Here’s a few more things to note, things that I think everyone who wants to try to do a NaNoWriMo should know.

First: Set a realistic goal. I set mine at the standard 50,000. One of my cabin-mates set his at 70,000. We both reached our goals. If I had tried to reach his goal, I would have fallen behind early in the month and never caught up. I would not have even made 50,000, I don’t think. If you don’t think you can make 50,000, you can, at least during the camp months (I don’t know if you can in November or not.), set your own goal lower than that. Set it where you think you can reach it, but still high enough to make you stretch and reach. 50,000 is more than I’ve ever done in a single month before, but now I know that I can do it, and that’s an amazing feeling. There’s no shame in making 30,000 or less, though, if that’s all your schedule allows, and it’s a stretch for you.

Second: Tell people that you’re doing it. This does two things. First, it gives you supporters, those who will cheer you on all month long. If they’re other writers, that can be even better, as they understand what you’re going through, and you can watch them along the way as well. Writing is a solitary pursuit, but trust me, being able to talk about it helps. A lot. It also gives you accountability. These same people who are encouraging you will ask you if you have met your word-count, and you will want to be able to say yes. Knowing that someone will be doing this is a great way to motivate yourself. I’ve gotten half my words done for tonight. Can I go to bed yet? Oh, my co-worker Fred will ask me in the morning how my writing is going, and I want to tell him I’m on track… I’ll keep writing.

Third: Write before the Camp. This breaks down into two types of writing. The first is designing the novel. Yes, you are not supposed to start actually writing it before the month starts. I’m talking about outlining and sketching. Have a general idea of where your novel is going, and who your characters are before you start, at least. If you’re a heavier outliner than that in general, outline more heavily. But I found that because I had an ending to work towards, and I knew who my characters were, I could put them in a scene and know what needed to happen to move towards the ending in that scene, and see what happened with them. For the most part, I liked the result. Also, you should have a writing habit before the month starts. If you don’t write at all, it’s going to be quite a shock when you jump in and have to start writing large numbers of words every day. I’ve been on the Magic Spreadsheet since January, and I’ve only missed a single day. I don’t think that I could have made it through the month if I had not already been in the habit of writing every day–I just had to increase my word-count for the days this month.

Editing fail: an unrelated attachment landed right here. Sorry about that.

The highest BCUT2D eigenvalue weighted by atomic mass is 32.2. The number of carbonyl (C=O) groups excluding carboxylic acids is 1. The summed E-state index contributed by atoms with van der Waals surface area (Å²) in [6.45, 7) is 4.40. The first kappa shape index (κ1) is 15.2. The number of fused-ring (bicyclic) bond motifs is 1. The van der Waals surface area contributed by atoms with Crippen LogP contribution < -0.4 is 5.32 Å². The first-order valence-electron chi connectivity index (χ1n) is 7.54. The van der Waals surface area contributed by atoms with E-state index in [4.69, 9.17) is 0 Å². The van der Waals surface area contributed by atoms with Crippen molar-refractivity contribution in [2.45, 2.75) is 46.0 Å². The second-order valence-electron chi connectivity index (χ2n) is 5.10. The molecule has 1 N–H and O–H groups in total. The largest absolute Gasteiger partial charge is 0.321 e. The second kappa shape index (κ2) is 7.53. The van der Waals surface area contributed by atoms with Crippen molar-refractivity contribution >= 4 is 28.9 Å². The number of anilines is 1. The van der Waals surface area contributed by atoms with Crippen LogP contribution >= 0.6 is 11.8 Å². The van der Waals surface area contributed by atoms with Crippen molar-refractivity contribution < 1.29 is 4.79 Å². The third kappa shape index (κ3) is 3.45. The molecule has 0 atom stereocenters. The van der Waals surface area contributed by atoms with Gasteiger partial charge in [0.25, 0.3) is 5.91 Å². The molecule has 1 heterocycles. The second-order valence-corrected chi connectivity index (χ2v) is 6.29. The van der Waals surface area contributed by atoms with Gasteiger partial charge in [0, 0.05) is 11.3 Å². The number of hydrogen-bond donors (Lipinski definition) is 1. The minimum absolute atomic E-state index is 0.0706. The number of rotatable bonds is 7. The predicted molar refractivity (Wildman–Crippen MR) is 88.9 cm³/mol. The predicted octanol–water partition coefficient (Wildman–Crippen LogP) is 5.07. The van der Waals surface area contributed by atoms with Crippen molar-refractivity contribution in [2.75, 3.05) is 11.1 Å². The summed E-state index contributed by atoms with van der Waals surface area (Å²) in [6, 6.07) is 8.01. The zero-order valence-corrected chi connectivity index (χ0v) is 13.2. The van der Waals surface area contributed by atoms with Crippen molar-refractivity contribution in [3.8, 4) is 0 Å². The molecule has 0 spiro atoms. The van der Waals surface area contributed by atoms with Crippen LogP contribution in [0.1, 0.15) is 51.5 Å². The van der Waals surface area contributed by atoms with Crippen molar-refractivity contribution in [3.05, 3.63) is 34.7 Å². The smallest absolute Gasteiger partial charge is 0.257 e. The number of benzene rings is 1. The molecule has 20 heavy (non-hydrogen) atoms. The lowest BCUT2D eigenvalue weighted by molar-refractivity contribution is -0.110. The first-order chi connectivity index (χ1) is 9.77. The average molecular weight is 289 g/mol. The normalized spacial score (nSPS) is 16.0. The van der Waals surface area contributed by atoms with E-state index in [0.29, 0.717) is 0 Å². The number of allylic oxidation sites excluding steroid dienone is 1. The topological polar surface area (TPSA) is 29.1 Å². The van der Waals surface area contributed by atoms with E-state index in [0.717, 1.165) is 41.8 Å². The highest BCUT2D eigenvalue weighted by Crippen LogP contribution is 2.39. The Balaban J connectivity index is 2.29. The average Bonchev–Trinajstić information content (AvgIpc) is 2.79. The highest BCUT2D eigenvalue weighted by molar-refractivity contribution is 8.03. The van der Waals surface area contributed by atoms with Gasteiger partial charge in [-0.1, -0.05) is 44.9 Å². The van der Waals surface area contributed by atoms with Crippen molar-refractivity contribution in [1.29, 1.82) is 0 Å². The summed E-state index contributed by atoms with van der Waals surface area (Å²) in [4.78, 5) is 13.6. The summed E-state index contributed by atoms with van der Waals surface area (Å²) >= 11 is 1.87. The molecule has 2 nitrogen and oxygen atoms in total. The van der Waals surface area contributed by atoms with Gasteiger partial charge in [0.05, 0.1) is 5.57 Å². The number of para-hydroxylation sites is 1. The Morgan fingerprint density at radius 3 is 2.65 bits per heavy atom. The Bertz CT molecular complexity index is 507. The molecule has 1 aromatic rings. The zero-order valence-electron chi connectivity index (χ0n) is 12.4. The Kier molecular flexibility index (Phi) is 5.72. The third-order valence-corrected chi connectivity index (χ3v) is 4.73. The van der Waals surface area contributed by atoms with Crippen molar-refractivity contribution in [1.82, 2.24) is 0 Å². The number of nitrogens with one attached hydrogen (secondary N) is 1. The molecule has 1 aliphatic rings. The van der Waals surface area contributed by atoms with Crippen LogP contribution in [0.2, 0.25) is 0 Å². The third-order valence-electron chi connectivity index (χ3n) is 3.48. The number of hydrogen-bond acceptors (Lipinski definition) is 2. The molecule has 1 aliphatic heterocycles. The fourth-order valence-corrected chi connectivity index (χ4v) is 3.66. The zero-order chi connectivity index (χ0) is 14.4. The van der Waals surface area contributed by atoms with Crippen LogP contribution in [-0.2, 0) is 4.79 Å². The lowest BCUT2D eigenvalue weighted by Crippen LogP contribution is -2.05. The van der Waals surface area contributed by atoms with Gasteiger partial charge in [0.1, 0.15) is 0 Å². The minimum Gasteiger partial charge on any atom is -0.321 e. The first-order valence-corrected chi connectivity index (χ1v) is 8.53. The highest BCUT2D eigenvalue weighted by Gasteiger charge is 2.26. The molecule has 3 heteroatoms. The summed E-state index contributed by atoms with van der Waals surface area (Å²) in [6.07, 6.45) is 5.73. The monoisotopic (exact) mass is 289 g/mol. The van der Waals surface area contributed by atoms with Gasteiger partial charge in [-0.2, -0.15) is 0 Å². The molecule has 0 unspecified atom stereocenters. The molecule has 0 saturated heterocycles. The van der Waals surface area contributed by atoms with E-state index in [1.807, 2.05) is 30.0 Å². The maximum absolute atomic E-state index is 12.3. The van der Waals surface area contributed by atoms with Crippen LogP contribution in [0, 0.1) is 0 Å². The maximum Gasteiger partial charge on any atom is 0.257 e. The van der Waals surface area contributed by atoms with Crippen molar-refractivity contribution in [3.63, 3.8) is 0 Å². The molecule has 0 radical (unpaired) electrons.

Fourth: Have a tool that allows you to focus on the writing. This month, I downloaded the trial version of Scrivener. And I love it. It’s not the only program, or maybe even the best one out there, but it allowed me to do everything I wanted, which mainly meant keeping track of the world-building and character notes that I came up with as I went along, and having my various stages of outlining visible along the side as I wrote, and it also kept my word-count goals right alongside where I was writing, which was motivational. Have your program for writing, and love it. If you don’t love it, find one that you do love. It keeps the distractions to a minimum when you don’t have to argue with your program, and leaves you more time and energy for what’s important: the writing.

The advice above is in addition to all of the regular advice, the main piece of which is that you should not edit as you go. This will kill your momentum and your confidence. Just keep  writing.

My cabin-mate and friend, the amazing Ellie, wrote a post half-way through the month called “5 Things not to do During NaNoWriMo“. It’s got some really good advice, and you should check it out. Another one of my cabin-mates and friends, Derek, also wrote a post, “Camp NaNoWriMo“, which has his story. If he can make it through the month with all that he’s been doing, so can you. He also have some advice on how to make it through the month, which is worth reading.

I had fun this month, and I know I’m not the only one. I might not be doing this again in November, but I will be at some point in the future. If you’ve never done it before, I strongly encourage you to join in. It’s an amazing experience, and I’ve learned so much.